Kenya accepted a record 230 million U.S. dollars from two Treasury bills it auctioned this week amid swelling domestic debt.
As in the previous week, the CBK had put up for sale 91-day and 182-day Treasury bills worth 194 million dollars, 97 million dollars from each.
“The total number of bids received amounted to 121 million dollars representing 125 percent subscription for the 91-day bill and 169 million dollars representing 174 percent subscription for the 364-day bill. Bids accepted amounted to 110 million dollars for 91 days and 120 million dollars for the 364 days bills,” said the CBK in auction results Friday.
The weighted average rate of accepted bids, which will be applied for non-competitive bids, was 8.77 percent for the 91-day and 10.9 percent for 364-day bills, a rise of 0.013 and 0.006 respectively.
The 230 million dollars raised this week have pushed up the East African nation’s domestic debt, which currently stands at 19.1 billion dollars.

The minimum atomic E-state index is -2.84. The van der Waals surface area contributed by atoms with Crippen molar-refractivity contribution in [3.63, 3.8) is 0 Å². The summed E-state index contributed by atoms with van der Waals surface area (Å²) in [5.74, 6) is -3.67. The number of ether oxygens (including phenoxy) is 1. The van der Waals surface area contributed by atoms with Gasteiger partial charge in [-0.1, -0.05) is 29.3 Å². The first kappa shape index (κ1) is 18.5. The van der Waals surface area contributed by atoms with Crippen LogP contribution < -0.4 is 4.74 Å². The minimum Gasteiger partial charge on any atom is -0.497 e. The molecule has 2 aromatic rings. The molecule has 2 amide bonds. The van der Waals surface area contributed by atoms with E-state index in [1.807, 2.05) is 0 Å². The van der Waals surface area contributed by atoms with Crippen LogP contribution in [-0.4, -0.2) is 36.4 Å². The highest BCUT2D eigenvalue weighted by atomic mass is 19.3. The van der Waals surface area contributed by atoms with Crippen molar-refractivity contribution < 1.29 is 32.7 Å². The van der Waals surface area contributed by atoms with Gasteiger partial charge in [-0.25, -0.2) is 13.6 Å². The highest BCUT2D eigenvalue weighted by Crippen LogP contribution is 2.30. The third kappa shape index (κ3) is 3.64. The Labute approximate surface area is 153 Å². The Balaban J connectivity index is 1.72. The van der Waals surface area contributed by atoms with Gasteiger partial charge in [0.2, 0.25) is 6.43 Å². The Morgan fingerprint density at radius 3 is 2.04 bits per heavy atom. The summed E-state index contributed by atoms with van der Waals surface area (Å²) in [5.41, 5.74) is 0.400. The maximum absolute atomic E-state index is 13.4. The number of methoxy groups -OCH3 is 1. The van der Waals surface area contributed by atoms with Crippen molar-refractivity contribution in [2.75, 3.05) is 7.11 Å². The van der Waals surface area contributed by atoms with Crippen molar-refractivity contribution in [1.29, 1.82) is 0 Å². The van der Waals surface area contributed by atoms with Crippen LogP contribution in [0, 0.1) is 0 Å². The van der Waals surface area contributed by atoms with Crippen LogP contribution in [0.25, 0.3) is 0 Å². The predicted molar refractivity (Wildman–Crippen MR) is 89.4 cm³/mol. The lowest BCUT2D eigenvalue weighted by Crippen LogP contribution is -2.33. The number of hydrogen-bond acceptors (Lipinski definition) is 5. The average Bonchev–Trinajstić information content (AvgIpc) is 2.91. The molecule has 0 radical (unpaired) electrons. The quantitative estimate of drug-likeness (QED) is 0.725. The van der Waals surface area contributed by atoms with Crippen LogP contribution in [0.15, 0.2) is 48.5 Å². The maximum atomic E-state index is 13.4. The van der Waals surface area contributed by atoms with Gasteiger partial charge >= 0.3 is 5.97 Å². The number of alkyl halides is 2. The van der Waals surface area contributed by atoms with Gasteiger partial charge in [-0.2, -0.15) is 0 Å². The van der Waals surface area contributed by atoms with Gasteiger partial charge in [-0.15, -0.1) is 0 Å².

A spike in domestic borrowing particularly through weekly Treasury bills and monthly bonds for budgetary support and infrastructure projects has raised the domestic debt from 18.6 in the third quarter of last year.
Internal borrowing is now at the highest level as the East African nation struggles to meet its financial demands amid low revenue collection.
This week, the country’s world first mobile-based Treasury bond targeting low income earners raised 1.5 million dollars, with the paper being snapped up in just days. Enditem